ALBANY – As Republicans assume power across the branches in Washington, New York Gov. Andrew Cuomo on Monday sought to grab the liberal mantle, arguing that New York State will offer the pushback to efforts that he argues are challenging “American freedom.’’
“Our progressive philosophy … it’s all being questioned, blamed and attacked,’’ Cuomo said this morning in Manhattan in the first of six State of the State speeches he will give this week.
The Democratic governor peppered his speech with references to the problems of “fear” and “anger” facing the nation, but not once in his 42-minute speech did he specifically mention President-elect Donald Trump. The governor’s speech, before a couple hundred people in the Freedom Tower on the site of the 2001 terrorist attacks, was delivered in less than half the time of his 2016 State of the State in Albany, which stretched on for 90 minutes.
The speech was the first of six State of the State speeches by Cuomo over the next three days, including a 3 p.m. address later today at the University at Buffalo. Cuomo broke with a century-old tradition of governors giving the annual speech to a joint session of the Legislature. His decision comes amid rapidly deteriorating relations between the executive and legislative branches; no legislative leaders were present for Cuomo’s morning address.
Cuomo sought to portray himself as the governor who this year will be the protector of both the poor and middle classes. He talked of “two education systems” in this state: “one for the rich and one for the poor.’’ Cuomo, whose previous State of the State addresses included sharp criticisms of a bloated and expensive K-12 public education system, said Monday he will propose what will amount to another record level of state aid to schools; he offered no specifics, which will come when he presents his 2017 budget in the next week.
While lawmakers snubbed the speech, which came as both houses were preparing for afternoon legislative sessions in Albany, he was joined by at least two Democratic leaders – state Comptroller Thomas DiNapoli and New York Mayor Bill de Blasio – with whom he has been openly battling for at least the past year.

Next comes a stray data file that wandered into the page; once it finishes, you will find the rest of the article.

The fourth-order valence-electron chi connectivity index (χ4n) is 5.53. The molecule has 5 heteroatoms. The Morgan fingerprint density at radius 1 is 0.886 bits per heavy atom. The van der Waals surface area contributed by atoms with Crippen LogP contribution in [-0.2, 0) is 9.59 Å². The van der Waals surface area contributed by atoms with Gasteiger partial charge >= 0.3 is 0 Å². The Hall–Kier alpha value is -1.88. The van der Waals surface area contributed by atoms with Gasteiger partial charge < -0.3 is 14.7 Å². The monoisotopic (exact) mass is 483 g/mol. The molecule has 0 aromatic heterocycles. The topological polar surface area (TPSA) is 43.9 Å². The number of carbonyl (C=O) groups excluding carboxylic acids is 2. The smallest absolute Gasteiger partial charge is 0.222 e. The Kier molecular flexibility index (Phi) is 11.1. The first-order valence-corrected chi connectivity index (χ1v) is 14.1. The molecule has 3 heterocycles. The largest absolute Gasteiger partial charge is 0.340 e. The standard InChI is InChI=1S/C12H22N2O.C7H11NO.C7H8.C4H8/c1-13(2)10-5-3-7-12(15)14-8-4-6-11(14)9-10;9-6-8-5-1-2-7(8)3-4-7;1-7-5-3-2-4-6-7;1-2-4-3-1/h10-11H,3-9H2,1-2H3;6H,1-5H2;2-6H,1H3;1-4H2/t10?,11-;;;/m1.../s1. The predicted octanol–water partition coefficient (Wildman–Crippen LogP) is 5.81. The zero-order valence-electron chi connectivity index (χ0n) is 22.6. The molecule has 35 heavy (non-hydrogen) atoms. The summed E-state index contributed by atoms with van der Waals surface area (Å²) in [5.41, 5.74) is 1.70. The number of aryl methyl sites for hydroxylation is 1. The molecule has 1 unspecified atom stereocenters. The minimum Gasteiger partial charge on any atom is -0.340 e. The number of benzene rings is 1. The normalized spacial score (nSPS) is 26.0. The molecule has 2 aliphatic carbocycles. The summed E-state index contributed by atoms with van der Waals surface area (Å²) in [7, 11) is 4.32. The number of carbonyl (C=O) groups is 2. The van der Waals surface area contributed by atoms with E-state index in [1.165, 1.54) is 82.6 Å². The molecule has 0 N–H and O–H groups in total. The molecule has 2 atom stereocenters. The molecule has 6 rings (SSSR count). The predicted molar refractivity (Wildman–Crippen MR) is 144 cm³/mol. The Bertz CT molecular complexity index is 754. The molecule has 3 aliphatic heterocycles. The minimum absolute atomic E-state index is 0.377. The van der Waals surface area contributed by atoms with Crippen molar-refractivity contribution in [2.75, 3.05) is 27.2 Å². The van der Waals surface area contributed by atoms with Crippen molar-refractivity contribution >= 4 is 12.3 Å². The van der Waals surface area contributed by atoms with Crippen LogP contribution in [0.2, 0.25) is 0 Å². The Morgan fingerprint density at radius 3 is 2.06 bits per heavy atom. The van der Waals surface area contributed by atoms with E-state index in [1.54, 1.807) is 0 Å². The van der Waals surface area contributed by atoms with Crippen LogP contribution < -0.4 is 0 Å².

In his national-tilted themes, Cuomo talked of an American economic transformation that has made a “handful rich,’’ of record homeless people living on the streets and a judicial system too often tipped “by resources or race.’’
Of the middle class, he said they feel “abused … and they feel their government has done nothing to help.’’
“Middle-class success is not the enemy of our progressive beliefs,’’ he said.
As for specifics, Cuomo pushed back against legislators who want to rein in Cuomo’s signature economic development effort: regional councils that have helped him spend billions of dollars since becoming governor in 2011. This year, Cuomo said he will push for another $750 million for those councils, which he controls, “to keep the growth coming.’’ Cuomo said he would earmark another $650 million for a genome-related center based in New York City.
As he will do in the rest of the five speeches scattered around the state, including this afternoon in Buffalo, Cuomo scattered money plans around the five boroughs of New York, including airport improvements in Queens and toll breaks on Staten Island.
Cuomo touted his plan to give some public college students free tuition and extending after-school programs at public schools, as well as a doubling of a state child care tax credit for more than 200,000 people.
But Cuomo, again and again, sought to tap into a divide in America as Trump assumes the presidency next week. “At these stormy times of instability and confusion, let the great state of New York serve as a safe harbor for our progressive principles,’’ Cuomo said.
He went on to press for criminal justice changes, including raising the age of criminal liability from 16 years old to 18, a measure Democrats have pushed for years in Albany. And though he vetoed a bill in December mandating the state assume the counties’ costs of providing legal services for poor people, Cuomo Monday said he will push for such a system this session.
Cuomo gave shout outs to environmental causes – more off-shore wind power and closing the Indian Point nuclear plant in Westchester County. To government watchdog groups, and many Democratic Party causes, he touted his support this year for a system of early voting in elections in New York.
His one major jab at legislators was his claim that the Senate and Assembly have blocked a deal to provide money for new homeless housing programs.
“Oh please,’’ tweeted Michael Whyland, a spokesman for Assembly Speaker Carl Heastie.
Earlier in the day, Senate Majority Leader John Flanagan, said he hopes Cuomo this week backs a “real jobs plan” that will help “stop the population drain” in New York.
“The governor has chosen to roll out his agenda the way he wants to this year. However, the last thing hardworking, middle-class New Yorkers need right now are flashy press releases, lofty pronouncements, or more broken promises,’’ Flanagan said.